This is the conundrum, to this author’s way of doing business. The value for refining our presentational methodology is obvious. Having an indicator with our pupils is paramount to student successful outcomes. To align and modify for clarity is what teaching is all about. Assessment is necessary as a means to monitor, but this is not what students see when time comes for testing. This author has been asked many times, just why professors deem it necessary to employ such intrusive indicators as tests. In response, the reply most given is, to assure students understand of the materials necessary to complete successfully the program they are enrolled in. So for educators, assessments provide feedback as to the effectiveness of their tutelage. For the student, however, the opposite, many times, is realized instead.
Assessments Employed Today
The assessments employed today, can be viewed, thus far, in two distinct settings. The first setting, which is used pre-college, is the high stakes assessments which power the NCLB act. These assessments are out of control, in this opinion. “Teaching to the test,” is the mantra most teachers use in describing state mandated testing. This assessment is a travesty for education, in that teachers are individualistically stymied in their attempts at innovations pedagogically and a ceiling of programming is realized, dissuading growth beyond the mandate. There appears no encouragement with personal design. Proctors are left to the preprogrammed formatting of the federal government and have little latitude, to be creative, with their engagement of their students. I find this to be unacceptable, that the federal government and by proxy states, are allowed to dictate what we teach, how we teach it, and the goals we must foster in the process. Teachers are extremely creative in their attempts at instruction and are very driven by the educational calling they hear. Why would an overseeing agency want to slow the educational evolution of our teachers in this way?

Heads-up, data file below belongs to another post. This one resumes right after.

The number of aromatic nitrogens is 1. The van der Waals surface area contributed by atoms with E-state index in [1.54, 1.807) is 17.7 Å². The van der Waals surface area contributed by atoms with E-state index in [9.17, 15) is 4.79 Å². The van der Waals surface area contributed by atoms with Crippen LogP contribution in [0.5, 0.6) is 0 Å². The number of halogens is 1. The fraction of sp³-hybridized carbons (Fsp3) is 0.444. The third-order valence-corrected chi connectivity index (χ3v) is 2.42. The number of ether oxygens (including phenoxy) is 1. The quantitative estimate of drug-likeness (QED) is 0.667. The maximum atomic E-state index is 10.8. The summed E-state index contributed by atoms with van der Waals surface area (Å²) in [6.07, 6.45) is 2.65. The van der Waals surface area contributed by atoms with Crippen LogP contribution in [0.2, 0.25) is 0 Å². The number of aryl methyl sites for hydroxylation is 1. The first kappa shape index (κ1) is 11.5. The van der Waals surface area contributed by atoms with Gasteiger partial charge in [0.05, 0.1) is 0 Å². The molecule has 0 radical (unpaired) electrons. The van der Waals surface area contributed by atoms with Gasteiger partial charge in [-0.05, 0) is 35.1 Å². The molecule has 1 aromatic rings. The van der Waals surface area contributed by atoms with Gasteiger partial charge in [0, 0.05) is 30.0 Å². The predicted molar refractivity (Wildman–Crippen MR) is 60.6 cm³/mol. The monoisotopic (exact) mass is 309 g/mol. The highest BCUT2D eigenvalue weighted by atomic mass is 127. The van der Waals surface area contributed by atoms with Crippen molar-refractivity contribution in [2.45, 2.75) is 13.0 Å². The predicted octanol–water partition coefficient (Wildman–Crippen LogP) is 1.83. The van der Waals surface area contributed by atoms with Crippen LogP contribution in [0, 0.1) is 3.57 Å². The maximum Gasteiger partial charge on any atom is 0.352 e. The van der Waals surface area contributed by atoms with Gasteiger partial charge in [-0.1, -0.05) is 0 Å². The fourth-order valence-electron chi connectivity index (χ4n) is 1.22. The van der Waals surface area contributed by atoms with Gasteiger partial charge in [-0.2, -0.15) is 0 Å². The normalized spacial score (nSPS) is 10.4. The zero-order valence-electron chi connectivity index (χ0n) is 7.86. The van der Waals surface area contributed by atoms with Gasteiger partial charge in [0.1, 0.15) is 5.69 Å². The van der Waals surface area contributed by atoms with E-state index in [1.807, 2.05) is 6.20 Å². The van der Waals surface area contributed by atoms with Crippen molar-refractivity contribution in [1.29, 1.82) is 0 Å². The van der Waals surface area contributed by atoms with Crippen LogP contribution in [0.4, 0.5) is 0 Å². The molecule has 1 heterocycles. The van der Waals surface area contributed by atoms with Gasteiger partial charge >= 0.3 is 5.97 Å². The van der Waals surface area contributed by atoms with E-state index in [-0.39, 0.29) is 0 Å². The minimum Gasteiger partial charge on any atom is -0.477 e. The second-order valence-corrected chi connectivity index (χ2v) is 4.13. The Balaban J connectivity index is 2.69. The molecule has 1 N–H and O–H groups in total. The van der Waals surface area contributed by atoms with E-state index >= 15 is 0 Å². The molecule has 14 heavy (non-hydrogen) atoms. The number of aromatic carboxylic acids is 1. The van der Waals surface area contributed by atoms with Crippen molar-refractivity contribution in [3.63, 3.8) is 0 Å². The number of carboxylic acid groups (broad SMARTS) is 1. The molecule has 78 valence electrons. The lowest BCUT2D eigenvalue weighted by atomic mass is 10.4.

The second assessment parameter is as an indicator to presentational excellence. Using assessments provides detailed inferences as to the effectiveness of our teaching. For this purpose, assessments occupy a valuable niche in the educational endeavor educators engage. Value, it would seem, is a commodity that has little following by the administration teachers must work hand in hand with, but remains the desired outcome to the educational endeavor student/teacher exchange presents.
In summation, assessments are a valuable tool for refinement and understanding of our attempts to educate. They offer valuable insight into our effectiveness, pedagogically. They can be used to indicate necessary modifications, in our presentations, which may not be visible otherwise. This author does feel, however, there must be ways to approach assessment, which can provide minimal impact in the process. Assessments are visible to all involved. There needs to be a way to present assessment without the negative impact testing implies.
Webster’s New World Dictionary, 2005. College Dictionary Fourth edition. Wiley Publishing, Inc., Cleveland, Ohio, p.85.